Becoming an astronaut is not a common career, but former astronaut Terry Hart got the opportunity and shared stories from space with students on campus this week.
Students of the American Society for Mechanical Engineers (ASME) contacted Hart to come speak to students about his experience in the aviation and aeronautics industries, and his time aboard the STS-41C Challenger.
NASA selected Hart for astronaut training in the 1970s, culminating in 1984 when he flew his first mission into space on STS-41C Challenger. Hart ended his career as an astronaut soon after this mission and went on to teach engineering at Lehigh University.
As part of his mission aboard the STS-41C Challenger, Hart used a robotic arm attached to his ship to latch on to a nearby satellite and tilt it towards the sun in order to recharge its solar panels. Hart showed a video of their celebration after the repairs.
“We had a little celebration there. No margaritas, we weren’t allowed,” he said. “The Russians took up vodka, but we weren’t allowed.”
Hart also showed several photos he and his fellow astronauts took from space, including a photo of Moscow at night and the northern lights.
Part of Hart’s talk also focused on the past 100 years in aviation and aeronautics innovations, from the Wright brothers building the first airplane in 1903 to the space race between the United States and the U.S.S.R. and its profound impact on the Cold War, and then on to current developments in aeronautics research.
“That was 100 years in 20 minutes or so…I’m sure the Wright brothers could not have predicted very much of that at all, but it’s amazing what has happened and what’s going to happen in the next 100 years. So, it’s up to you guys to figure that out,” Hart said.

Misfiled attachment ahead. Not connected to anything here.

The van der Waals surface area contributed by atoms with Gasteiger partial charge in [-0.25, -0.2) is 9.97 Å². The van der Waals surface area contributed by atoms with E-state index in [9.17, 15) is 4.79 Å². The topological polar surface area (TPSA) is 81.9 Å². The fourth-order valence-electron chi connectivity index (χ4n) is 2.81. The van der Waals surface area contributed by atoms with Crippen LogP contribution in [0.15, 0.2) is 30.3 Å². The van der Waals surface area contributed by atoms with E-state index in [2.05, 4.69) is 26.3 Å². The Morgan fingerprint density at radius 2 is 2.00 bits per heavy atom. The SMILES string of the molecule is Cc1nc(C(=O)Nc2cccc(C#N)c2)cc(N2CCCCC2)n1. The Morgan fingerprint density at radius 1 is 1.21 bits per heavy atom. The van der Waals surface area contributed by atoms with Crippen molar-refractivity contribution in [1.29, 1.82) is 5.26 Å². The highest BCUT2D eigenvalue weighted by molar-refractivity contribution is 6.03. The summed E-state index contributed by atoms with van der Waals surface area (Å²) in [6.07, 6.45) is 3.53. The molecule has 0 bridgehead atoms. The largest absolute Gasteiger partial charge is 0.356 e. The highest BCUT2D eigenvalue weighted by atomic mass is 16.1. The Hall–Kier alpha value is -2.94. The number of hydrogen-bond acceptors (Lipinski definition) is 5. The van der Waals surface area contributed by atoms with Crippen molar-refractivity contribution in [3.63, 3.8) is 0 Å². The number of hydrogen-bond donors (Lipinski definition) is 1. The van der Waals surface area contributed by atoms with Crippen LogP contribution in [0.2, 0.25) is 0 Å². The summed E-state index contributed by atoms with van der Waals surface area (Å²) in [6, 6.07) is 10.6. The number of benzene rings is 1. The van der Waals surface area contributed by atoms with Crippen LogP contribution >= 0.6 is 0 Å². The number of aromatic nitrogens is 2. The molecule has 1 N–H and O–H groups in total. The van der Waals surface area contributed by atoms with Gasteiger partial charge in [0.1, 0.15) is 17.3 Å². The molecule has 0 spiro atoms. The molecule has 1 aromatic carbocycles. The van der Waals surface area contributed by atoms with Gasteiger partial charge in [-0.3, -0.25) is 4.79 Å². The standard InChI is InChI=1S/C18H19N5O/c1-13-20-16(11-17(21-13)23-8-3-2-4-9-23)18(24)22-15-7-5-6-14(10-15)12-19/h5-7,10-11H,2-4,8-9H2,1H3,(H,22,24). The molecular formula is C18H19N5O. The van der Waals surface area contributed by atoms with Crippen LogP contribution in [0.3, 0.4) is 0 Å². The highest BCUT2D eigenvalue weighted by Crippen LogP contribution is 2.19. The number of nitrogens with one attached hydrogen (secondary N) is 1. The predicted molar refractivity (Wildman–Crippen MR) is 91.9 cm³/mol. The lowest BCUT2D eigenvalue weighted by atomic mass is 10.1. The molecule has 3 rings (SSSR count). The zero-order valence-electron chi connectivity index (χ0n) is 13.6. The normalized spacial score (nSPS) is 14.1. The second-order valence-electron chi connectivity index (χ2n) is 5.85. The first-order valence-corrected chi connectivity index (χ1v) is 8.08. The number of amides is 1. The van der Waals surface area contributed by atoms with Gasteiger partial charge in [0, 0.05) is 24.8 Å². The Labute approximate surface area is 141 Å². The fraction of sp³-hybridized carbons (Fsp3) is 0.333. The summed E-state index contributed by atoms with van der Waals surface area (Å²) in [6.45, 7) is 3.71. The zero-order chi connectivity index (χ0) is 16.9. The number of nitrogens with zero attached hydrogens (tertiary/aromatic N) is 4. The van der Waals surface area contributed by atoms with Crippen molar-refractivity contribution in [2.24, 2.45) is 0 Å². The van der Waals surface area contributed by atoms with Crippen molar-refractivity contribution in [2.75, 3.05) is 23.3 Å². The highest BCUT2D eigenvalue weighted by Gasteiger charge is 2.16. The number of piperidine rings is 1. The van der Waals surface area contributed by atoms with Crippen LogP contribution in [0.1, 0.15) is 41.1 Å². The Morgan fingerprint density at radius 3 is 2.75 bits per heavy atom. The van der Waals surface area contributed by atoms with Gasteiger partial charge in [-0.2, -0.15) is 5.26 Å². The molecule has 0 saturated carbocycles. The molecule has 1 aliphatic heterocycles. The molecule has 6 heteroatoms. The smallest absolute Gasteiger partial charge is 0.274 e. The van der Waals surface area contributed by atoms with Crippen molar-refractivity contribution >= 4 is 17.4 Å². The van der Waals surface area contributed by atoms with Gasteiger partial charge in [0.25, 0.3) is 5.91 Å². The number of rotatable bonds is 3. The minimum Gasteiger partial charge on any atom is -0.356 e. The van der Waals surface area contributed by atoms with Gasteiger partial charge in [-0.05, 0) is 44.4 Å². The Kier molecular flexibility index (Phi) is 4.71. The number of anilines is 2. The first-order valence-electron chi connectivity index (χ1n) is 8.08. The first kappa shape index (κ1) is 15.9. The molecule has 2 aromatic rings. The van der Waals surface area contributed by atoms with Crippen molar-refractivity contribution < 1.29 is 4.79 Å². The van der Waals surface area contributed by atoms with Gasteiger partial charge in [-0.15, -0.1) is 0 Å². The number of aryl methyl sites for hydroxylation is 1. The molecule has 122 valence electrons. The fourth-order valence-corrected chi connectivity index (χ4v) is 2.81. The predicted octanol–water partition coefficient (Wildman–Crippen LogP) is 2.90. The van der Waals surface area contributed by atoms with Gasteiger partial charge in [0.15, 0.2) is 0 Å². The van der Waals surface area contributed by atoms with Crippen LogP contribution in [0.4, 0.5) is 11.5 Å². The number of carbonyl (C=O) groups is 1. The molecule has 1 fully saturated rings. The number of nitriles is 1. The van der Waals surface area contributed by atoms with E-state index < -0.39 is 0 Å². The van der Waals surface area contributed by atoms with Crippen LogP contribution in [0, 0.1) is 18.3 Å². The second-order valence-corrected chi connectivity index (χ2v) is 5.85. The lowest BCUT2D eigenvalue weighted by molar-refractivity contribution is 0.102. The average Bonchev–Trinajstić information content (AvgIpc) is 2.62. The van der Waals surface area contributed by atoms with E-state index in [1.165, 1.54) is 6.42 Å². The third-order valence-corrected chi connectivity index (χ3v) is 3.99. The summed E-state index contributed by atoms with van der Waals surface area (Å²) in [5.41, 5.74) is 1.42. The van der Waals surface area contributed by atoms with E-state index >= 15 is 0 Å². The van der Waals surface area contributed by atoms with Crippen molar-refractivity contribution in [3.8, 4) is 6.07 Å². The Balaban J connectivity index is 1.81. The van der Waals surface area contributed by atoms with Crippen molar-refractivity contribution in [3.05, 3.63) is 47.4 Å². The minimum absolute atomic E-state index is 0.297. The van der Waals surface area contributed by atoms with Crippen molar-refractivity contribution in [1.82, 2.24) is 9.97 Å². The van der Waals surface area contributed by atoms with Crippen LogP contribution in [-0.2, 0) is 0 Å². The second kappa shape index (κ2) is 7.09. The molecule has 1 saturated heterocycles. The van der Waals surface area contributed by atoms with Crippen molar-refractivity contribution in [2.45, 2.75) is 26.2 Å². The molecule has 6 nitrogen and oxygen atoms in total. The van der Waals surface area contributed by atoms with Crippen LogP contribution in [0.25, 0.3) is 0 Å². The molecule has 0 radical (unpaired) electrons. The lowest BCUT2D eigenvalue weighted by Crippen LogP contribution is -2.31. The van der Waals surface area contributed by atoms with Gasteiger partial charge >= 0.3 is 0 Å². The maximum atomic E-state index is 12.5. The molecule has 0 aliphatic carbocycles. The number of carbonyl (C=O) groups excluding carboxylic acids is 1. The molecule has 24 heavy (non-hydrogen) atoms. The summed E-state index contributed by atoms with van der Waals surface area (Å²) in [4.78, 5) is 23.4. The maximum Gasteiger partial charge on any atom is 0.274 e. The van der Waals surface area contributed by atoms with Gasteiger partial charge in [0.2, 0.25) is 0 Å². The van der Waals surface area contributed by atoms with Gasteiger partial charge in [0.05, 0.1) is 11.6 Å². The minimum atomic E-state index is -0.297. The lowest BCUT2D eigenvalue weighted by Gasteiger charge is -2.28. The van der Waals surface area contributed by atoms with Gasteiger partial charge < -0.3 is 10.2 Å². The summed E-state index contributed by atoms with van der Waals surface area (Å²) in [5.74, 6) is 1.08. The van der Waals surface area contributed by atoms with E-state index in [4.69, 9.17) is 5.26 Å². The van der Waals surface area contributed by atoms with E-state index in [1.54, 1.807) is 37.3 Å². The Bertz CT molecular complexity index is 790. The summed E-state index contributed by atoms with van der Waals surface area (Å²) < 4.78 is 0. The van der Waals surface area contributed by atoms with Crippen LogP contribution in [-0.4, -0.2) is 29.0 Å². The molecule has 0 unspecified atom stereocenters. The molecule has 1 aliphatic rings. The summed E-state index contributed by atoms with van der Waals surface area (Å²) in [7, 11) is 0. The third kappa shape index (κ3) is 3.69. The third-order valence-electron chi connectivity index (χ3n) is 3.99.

Regarding the future of the aeronautics industry, Hart was particularly enthusiastic about an infrared French rocket soon to be launched out of South America that will be able to capture light originating from around the time of the Big Bang.
Hart also discussed NASA’s new rocket, measuring at 360 feet, built by Boeing, called the Space Launch System.
“They really need to hire some marketing people at NASA, that’s a terrible name,” Hart said.
Scientists at NASA hope to use the Space Launch System to collect an asteroid from space to use for research. aid. The mission is estimated to last about five months, and they already have two colossal asteroids in mind.
“These are big asteroids, they are maybe city-block size,” Hart said.
Several students in attendance felt Hart’s talk was engaging and provided excitement for future engineers and scientists.
“I loved his talk from the perspective of an astronaut and engineer.” Dominic Zhang ’21 said. “Although it was targeted for engineers, and I am a physics major, I could still relate and understand what he was saying which is all that matters.”
Disclaimer: Dominic Zhang ’21 a contributing writer for The Lafayette.